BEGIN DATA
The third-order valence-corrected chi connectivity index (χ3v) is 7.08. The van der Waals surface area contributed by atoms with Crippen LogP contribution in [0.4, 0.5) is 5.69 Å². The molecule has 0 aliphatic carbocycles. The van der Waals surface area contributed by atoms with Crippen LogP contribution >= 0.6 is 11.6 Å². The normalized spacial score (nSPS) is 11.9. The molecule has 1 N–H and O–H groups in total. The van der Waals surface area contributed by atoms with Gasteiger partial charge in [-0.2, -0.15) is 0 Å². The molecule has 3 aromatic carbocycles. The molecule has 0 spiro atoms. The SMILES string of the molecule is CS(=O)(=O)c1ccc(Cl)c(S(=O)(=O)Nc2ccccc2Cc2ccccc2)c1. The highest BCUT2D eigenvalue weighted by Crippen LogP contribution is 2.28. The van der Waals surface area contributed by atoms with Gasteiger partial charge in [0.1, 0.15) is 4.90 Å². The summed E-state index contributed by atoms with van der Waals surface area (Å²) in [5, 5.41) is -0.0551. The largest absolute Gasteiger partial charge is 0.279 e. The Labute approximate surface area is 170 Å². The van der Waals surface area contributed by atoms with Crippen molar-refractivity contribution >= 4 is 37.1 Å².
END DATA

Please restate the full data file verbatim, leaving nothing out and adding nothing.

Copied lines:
The third-order valence-corrected chi connectivity index (χ3v) is 7.08. The van der Waals surface area contributed by atoms with Crippen LogP contribution in [0.4, 0.5) is 5.69 Å². The molecule has 0 aliphatic carbocycles. The van der Waals surface area contributed by atoms with Crippen LogP contribution >= 0.6 is 11.6 Å². The normalized spacial score (nSPS) is 11.9. The molecule has 1 N–H and O–H groups in total. The van der Waals surface area contributed by atoms with Gasteiger partial charge in [-0.2, -0.15) is 0 Å². The molecule has 3 aromatic carbocycles. The molecule has 0 spiro atoms. The SMILES string of the molecule is CS(=O)(=O)c1ccc(Cl)c(S(=O)(=O)Nc2ccccc2Cc2ccccc2)c1. The highest BCUT2D eigenvalue weighted by Crippen LogP contribution is 2.28. The van der Waals surface area contributed by atoms with Gasteiger partial charge in [0.1, 0.15) is 4.90 Å². The summed E-state index contributed by atoms with van der Waals surface area (Å²) in [5, 5.41) is -0.0551. The largest absolute Gasteiger partial charge is 0.279 e. The Labute approximate surface area is 170 Å². The van der Waals surface area contributed by atoms with Crippen molar-refractivity contribution >= 4 is 37.1 Å².